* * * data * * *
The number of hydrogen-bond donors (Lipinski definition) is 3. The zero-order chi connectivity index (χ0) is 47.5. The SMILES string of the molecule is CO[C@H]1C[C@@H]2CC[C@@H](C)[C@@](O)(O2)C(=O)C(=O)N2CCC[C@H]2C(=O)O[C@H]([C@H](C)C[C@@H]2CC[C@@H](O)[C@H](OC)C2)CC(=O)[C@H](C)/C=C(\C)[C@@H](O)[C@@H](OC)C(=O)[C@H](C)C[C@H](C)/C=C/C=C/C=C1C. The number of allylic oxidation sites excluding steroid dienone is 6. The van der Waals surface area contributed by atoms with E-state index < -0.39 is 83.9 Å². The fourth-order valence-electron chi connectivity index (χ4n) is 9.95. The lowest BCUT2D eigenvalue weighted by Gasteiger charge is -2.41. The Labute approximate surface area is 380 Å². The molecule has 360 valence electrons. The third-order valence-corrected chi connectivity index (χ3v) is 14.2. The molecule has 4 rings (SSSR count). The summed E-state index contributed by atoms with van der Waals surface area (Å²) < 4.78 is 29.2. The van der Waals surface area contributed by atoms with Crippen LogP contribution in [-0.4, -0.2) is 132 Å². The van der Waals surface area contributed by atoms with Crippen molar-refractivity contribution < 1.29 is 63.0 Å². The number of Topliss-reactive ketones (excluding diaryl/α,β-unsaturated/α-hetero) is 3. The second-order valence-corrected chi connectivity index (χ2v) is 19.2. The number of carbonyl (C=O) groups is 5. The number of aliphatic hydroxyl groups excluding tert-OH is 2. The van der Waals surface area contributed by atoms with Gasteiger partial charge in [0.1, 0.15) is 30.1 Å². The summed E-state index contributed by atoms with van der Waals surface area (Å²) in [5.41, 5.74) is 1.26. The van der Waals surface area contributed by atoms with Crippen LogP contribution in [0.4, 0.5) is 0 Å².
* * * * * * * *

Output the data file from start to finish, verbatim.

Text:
The number of hydrogen-bond donors (Lipinski definition) is 3. The zero-order chi connectivity index (χ0) is 47.5. The SMILES string of the molecule is CO[C@H]1C[C@@H]2CC[C@@H](C)[C@@](O)(O2)C(=O)C(=O)N2CCC[C@H]2C(=O)O[C@H]([C@H](C)C[C@@H]2CC[C@@H](O)[C@H](OC)C2)CC(=O)[C@H](C)/C=C(\C)[C@@H](O)[C@@H](OC)C(=O)[C@H](C)C[C@H](C)/C=C/C=C/C=C1C. The number of allylic oxidation sites excluding steroid dienone is 6. The van der Waals surface area contributed by atoms with E-state index < -0.39 is 83.9 Å². The fourth-order valence-electron chi connectivity index (χ4n) is 9.95. The lowest BCUT2D eigenvalue weighted by Gasteiger charge is -2.41. The Labute approximate surface area is 380 Å². The molecule has 360 valence electrons. The third-order valence-corrected chi connectivity index (χ3v) is 14.2. The molecule has 4 rings (SSSR count). The summed E-state index contributed by atoms with van der Waals surface area (Å²) < 4.78 is 29.2. The van der Waals surface area contributed by atoms with Crippen LogP contribution in [-0.4, -0.2) is 132 Å². The van der Waals surface area contributed by atoms with Crippen molar-refractivity contribution < 1.29 is 63.0 Å². The number of Topliss-reactive ketones (excluding diaryl/α,β-unsaturated/α-hetero) is 3. The second-order valence-corrected chi connectivity index (χ2v) is 19.2. The number of carbonyl (C=O) groups is 5. The number of aliphatic hydroxyl groups excluding tert-OH is 2. The van der Waals surface area contributed by atoms with Gasteiger partial charge in [0.1, 0.15) is 30.1 Å². The summed E-state index contributed by atoms with van der Waals surface area (Å²) in [5.41, 5.74) is 1.26. The van der Waals surface area contributed by atoms with Crippen LogP contribution in [0.4, 0.5) is 0 Å².